Court Reporter Job Description
|Salary: $35,000 – $69,100||Number of Jobs: 21,500|
|Hourly Rate: $16.84 – $33.24||Employment Outlook: Normal|
|Green Job: No||Education: Postsecondary vocational award|
What do Court Reporters do?
Court reporters provide word for word transcriptions of court trials and other legal proceedings. Because of their skill at capturing the spoken word in written form, they are sometimes employed to provide captioning for live television events.
Court reporters play an important role in courtroom proceedings, as their transcripts are crucial for judges and attorneys who need to read through court records.
Most court reporters specialize in using one type of recording instrument. The three most common types of instruments used are stenotype machines, steno masks, and digital recording equipment.
Stenotype machines are operated by digitally entering shorthand codes that the computer is able to translate into readable text. As with any human-aided data entry, errors are likely to occur, and reporters must check their documents before filing them with the court clerk.
Steno masks take the concept of a stenotype machine and apply it to the spoken word — the reporter speaks into the mask instead of typing. When they speak, a computer translates their voice into written words. The microphone in the mask is covered, so their speaking doesn’t disturb those around them.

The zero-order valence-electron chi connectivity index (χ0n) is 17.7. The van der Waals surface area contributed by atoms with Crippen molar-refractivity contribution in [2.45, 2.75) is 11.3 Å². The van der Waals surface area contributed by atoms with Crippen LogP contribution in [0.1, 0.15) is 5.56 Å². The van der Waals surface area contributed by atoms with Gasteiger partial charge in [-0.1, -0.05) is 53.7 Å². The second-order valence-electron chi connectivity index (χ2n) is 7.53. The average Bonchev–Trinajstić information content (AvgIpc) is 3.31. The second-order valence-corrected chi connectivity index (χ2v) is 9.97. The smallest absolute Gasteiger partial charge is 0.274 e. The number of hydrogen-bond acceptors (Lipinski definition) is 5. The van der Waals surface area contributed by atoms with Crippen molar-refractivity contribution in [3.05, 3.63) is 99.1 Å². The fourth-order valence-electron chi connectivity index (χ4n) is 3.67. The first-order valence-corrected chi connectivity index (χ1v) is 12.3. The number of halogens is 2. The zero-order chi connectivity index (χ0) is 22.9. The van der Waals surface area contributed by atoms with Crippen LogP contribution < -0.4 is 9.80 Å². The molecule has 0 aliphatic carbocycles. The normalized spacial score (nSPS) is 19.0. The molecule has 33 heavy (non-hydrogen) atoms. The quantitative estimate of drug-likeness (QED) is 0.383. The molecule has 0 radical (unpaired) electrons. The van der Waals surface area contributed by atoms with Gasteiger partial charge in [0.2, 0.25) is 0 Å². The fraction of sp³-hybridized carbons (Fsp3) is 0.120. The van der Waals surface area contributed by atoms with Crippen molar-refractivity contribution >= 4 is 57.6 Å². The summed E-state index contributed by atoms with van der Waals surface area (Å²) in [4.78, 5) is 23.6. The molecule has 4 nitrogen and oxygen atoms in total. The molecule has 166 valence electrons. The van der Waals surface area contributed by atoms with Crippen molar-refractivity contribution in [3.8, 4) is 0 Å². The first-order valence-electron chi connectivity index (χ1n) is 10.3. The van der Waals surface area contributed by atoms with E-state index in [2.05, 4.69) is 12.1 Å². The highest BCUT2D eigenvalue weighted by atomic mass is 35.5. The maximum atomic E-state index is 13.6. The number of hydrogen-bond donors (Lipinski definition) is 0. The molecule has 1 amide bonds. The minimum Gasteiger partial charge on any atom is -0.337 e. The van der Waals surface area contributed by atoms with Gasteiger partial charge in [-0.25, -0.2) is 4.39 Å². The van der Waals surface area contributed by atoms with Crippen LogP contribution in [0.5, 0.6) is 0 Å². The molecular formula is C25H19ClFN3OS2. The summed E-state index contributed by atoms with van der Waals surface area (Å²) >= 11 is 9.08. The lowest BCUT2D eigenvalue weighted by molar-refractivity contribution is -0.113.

Some court reporters choose to use digital recording equipment. When recording equipment is used, the reporters take notes to signify who is talking at all times. Afterwards, they may translate the recording into a written document.
Work Environment and Schedule
The majority of court reporters are employed by the government, and spend their days working in courts or at other legislative functions.
Since courts and other government offices normally only operate during regular business hours between Monday and Friday, court reporters are normally able to maintain a normal working schedule.
Most court reporters work full time.
How to Become a Court Reporter
The requirements for becoming a court reporter vary from state to state, and depend on the method of reporting that you want to use.
If you want to use stenotype machines, you can expect to spend anywhere between two and four years learning the trade. Stenographers have to be able to type 225 words a minute, which can require a lot of practice and training. If you want to use one of the other methods, you can normally earn a certificate in about six months.
Most states require court reporters to be certified as a Registered Professional Reporter. Certification is available through the National Court Reporters Association.
There are currently 21,500 court reporters in the United States, with 710 new court reporter job openings created each year.
Court Reporter jobs are not expected to see much growth beyond their current levels in the next decade.
Court Reporter Salaries
Court Reporter salaries can vary depending on your experience, the location, company, industry, and benefits provided. Nationwide, most court reporters make between $35,000 – $69,100 per year, or $16.84 – $33.24 per hour.